Why Real-property Law?
The use of paralegals in an active real-property legal practice is almost essential. Even the simplest real-property transactions require attention to detail. A paralegal can be involved in every stage of a real-property transaction, from the preparation of the purchase agreement to recording title documents after the closing. A real-property transaction demands accuracy — from the legal description of the property to the allocation of property tax payments, and from the examination to protect against defects in the chain of title to the payment of escrowed funds held by a third party to ensure the performance of some contractual obligation.
The necessary attention to detail also requires a broad knowledge of applicable statutes and regulatory provisions. A single real-property transaction can require consideration of financing issues, pollution control and cleanup laws, zoning issues, and antidiscrimination laws. The impact of these laws can be significant. For example, many pollution cleanup laws require the current owner to bear the brunt of the cost of cleanup. A client who purchases a building that formerly housed a gas station may face thousands of dollars in cleanup costs if the risk of pollution from an underground storage tank is not adequately addressed in the transaction documents.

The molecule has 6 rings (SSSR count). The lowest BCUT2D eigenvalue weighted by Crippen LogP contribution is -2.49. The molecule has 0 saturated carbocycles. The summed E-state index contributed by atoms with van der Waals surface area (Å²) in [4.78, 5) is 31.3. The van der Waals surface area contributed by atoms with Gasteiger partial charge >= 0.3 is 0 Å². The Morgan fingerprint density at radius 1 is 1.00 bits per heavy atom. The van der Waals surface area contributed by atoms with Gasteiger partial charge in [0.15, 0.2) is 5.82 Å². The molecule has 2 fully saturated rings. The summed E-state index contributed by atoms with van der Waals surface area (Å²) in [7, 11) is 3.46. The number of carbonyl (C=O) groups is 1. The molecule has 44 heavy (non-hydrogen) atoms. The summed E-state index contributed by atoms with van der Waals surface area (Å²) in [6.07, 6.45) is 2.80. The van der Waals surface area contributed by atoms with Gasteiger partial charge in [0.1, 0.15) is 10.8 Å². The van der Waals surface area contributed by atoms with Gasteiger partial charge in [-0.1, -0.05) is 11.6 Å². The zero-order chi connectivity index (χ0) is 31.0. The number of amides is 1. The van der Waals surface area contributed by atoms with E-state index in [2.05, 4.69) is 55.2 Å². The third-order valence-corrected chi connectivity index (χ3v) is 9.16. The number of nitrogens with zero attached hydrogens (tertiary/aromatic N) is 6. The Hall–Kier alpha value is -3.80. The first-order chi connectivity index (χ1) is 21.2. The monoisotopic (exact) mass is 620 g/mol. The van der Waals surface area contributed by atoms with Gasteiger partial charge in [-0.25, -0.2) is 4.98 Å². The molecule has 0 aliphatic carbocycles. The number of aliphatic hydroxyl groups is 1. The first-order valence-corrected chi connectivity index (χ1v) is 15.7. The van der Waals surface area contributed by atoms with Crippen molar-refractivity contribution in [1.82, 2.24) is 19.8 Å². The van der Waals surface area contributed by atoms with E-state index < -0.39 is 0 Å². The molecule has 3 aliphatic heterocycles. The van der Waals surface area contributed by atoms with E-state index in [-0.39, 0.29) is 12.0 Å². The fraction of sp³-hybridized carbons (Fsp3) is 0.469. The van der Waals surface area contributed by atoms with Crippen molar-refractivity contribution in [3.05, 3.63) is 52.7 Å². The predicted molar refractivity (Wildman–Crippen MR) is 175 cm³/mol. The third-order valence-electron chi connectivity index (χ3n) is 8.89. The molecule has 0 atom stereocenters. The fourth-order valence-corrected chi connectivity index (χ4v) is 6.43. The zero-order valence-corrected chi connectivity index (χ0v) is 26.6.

Each of these aspects of a real-property practice calls out for the use of paralegals. A properly trained paralegal can verify the property description and compare that description against previously recorded instruments when verifying title to the property. A paralegal who understands real-property concepts can review a real estate transaction closing statement and compare the charges reflected on the closing statement with the requirements of the contract to purchase the real estate. Paralegals often perform legal research to identify applicable statutes and regulations that might interfere with the client's use of the property. Real-property paralegals offer the lawyer the advantages of expertise, flexibility, and cost-savings.